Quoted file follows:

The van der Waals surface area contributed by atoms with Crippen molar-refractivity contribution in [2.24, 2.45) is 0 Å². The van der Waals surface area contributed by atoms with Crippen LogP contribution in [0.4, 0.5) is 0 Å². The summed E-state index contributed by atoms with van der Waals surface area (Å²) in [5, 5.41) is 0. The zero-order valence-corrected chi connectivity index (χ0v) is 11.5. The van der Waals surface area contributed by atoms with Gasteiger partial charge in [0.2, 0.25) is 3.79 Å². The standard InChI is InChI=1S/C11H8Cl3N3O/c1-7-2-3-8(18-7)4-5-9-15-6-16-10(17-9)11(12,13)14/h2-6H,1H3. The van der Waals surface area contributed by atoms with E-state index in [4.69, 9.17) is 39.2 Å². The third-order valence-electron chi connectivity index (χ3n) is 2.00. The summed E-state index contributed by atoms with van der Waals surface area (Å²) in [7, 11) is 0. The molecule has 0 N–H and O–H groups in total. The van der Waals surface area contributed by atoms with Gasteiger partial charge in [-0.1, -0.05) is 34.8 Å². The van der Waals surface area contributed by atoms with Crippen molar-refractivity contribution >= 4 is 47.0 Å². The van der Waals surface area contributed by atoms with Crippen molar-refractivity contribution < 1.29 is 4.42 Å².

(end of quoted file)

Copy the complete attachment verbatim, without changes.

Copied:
The van der Waals surface area contributed by atoms with Crippen molar-refractivity contribution in [2.24, 2.45) is 0 Å². The van der Waals surface area contributed by atoms with Crippen LogP contribution in [0.4, 0.5) is 0 Å². The summed E-state index contributed by atoms with van der Waals surface area (Å²) in [5, 5.41) is 0. The zero-order valence-corrected chi connectivity index (χ0v) is 11.5. The van der Waals surface area contributed by atoms with Gasteiger partial charge in [0.2, 0.25) is 3.79 Å². The standard InChI is InChI=1S/C11H8Cl3N3O/c1-7-2-3-8(18-7)4-5-9-15-6-16-10(17-9)11(12,13)14/h2-6H,1H3. The van der Waals surface area contributed by atoms with E-state index in [4.69, 9.17) is 39.2 Å². The third-order valence-electron chi connectivity index (χ3n) is 2.00. The summed E-state index contributed by atoms with van der Waals surface area (Å²) in [7, 11) is 0. The molecule has 0 N–H and O–H groups in total. The van der Waals surface area contributed by atoms with Gasteiger partial charge in [-0.1, -0.05) is 34.8 Å². The van der Waals surface area contributed by atoms with Crippen molar-refractivity contribution >= 4 is 47.0 Å². The van der Waals surface area contributed by atoms with Crippen molar-refractivity contribution < 1.29 is 4.42 Å².